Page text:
We find ourselves at a precarious time in the history of higher education. Politicians and the public are increasingly questioning the value of what we do. The cost of education is rising while a population with greater need for financial aid is growing. Research and teaching are becoming more globalized at the same time that international collaboration is under scrutiny. And technological innovation is rapidly transforming the very definitions and methods of teaching and learning.
As a sector, all of us in higher education must be to be able to adapt to the changing needs of our institutions and the larger society in which those institutions exist. The changes I see coming in the next decades fall into three categories: the Great Decline, the Great Unknowing and the Great Unbundling. Even more important than anticipating these changes will be responding to them not as challenges but as opportunities.
The Great Decline
College and university leaders face difficult demographic headwinds at the undergraduate level. According to data that education expert Nathan D. Grawe analyzes in Demographics and the Demand for Higher Education, between the years 2025 and 2030, the number of native-born children reaching college age is expected to decline by approximately 650,000 (on a base of around 4.5 million) -- a decline of over 14 percent. And we have no particular reason to expect, amid that decline, that the numbers of people choosing -- and able -- to attend four-year colleges and universities will remain steady if we are unable to serve the needs of an increasing proportion of those students.
When it comes to attracting applicants, higher education must pay attention to such shifting demographics. Of course, just getting students to apply isn’t enough. Across the higher education ecosystem, we must establish stronger support infrastructures to ensure that students succeed after they arrive on our campuses.
At Lehigh University, we are making progress on this front, although, admittedly, we still have much more work to do. Our recently appointed vice president of equity and community has created the Center for Student Access and Success, designed to increase access for all groups that are currently underrepresented at the university, with a focus on first-generation and lower-income students. A key goal is to ensure that support systems are in place to enable all students to have enriching and successful experiences. For example, our Mentor Collective is a peer mentorship program that begins during the summer and is designed to help first-year students make the most of their college experience. Our High-Impact Experience Opportunity Fellowship provides our first-generation, low-income and other underrepresented student populations greater access to educational experiences beyond the classroom -- including study abroad and other global experiences, career and professional development, research, community engagement, internships, and leadership development.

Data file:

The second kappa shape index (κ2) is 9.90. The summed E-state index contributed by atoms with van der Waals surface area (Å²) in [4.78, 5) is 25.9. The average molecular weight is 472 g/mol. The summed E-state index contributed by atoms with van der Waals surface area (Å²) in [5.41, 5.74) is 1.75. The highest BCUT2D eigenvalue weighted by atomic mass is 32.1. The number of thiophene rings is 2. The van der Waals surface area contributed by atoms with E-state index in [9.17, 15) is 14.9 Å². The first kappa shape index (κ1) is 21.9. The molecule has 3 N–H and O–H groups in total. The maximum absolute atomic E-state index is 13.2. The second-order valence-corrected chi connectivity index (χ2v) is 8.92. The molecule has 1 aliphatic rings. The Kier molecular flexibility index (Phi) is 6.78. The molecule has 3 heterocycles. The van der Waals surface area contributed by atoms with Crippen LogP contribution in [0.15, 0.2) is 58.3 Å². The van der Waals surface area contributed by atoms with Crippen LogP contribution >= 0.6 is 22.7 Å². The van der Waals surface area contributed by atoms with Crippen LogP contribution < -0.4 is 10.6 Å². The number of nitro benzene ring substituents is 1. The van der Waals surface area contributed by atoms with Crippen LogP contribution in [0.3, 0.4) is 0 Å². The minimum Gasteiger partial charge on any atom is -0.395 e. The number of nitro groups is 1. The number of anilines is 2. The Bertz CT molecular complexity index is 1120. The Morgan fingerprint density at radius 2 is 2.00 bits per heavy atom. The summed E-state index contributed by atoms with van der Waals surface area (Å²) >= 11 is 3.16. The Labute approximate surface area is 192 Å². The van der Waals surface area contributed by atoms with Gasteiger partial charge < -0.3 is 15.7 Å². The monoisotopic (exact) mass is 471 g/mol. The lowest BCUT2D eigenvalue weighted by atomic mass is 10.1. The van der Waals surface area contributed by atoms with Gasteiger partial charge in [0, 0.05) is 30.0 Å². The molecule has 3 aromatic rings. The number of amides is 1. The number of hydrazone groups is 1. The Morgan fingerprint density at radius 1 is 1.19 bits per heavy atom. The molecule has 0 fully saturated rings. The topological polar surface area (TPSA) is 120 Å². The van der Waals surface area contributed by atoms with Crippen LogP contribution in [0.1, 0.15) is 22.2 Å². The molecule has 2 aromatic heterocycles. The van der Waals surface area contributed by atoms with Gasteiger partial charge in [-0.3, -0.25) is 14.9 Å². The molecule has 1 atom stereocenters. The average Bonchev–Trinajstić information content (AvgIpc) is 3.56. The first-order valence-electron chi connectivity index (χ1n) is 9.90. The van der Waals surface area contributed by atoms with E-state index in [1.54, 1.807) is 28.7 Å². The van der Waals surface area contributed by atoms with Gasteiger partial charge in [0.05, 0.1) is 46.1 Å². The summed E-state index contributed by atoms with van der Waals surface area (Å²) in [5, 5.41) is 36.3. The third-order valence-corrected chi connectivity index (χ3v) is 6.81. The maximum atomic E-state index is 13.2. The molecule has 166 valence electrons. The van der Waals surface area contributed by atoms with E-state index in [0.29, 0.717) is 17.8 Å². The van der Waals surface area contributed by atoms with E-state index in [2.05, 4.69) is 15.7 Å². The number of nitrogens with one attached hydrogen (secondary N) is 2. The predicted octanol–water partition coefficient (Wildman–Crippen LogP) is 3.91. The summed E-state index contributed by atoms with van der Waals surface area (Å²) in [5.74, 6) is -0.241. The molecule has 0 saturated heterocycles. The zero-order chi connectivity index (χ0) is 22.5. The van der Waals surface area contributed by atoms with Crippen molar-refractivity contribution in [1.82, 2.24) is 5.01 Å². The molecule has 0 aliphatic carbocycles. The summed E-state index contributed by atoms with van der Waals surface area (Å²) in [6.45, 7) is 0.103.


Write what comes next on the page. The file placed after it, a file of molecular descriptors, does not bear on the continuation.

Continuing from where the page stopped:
The Great Decline also encompasses challenges related to recruiting top global graduate student talent. The number of American students now seeking, and who will soon seek, graduate degrees is limited -- particularly in science and technology fields. And two related geopolitical forces are at play that can cause international student enrollments to decline significantly: first, increased political tension, especially with China, could directly alter the student visa landscape and the desirability of the United States as a destination for Chinese students. And concerns about Chinese government use of American universities’ open intellectual environments as sources of competitive economic advantage and assertion of soft power could give rise to further restrictions. The U.S. Congress, intelligence agencies and research funding agencies are all heightening their attention to this latter issue.
A second, longer-term force at play is the growth of colleges and universities around the globe and the resulting reduction in the assured pre-eminence of the United States as a destination for study. In short, world-class research is becoming globalized. While in the past, American colleges and universities could safely count on large numbers of highly capable students aspiring to work with their graduate faculties, those students now have more choices. And their choices may come with differences that matter in postdoctorate career opportunities. When it becomes easier for a recent Ph.D. graduate to launch a start-up in India, or China, or Singapore, our circumstances in the United States fundamentally change.
Small adaptations are unlikely to be sufficient. As we confront the future, some questions we might ask ourselves include: What do we provide our students that is essential and irreplaceable? (A hint: it is not transmission of readily packaged content.) What about other stakeholders? What do we provide, or could we provide, to those who rely upon our knowledge-generation capacities and our impacts on host communities? More fundamentally, what do our students and our stakeholders need most from us going forward? This last question brings us to the Great Unknowing.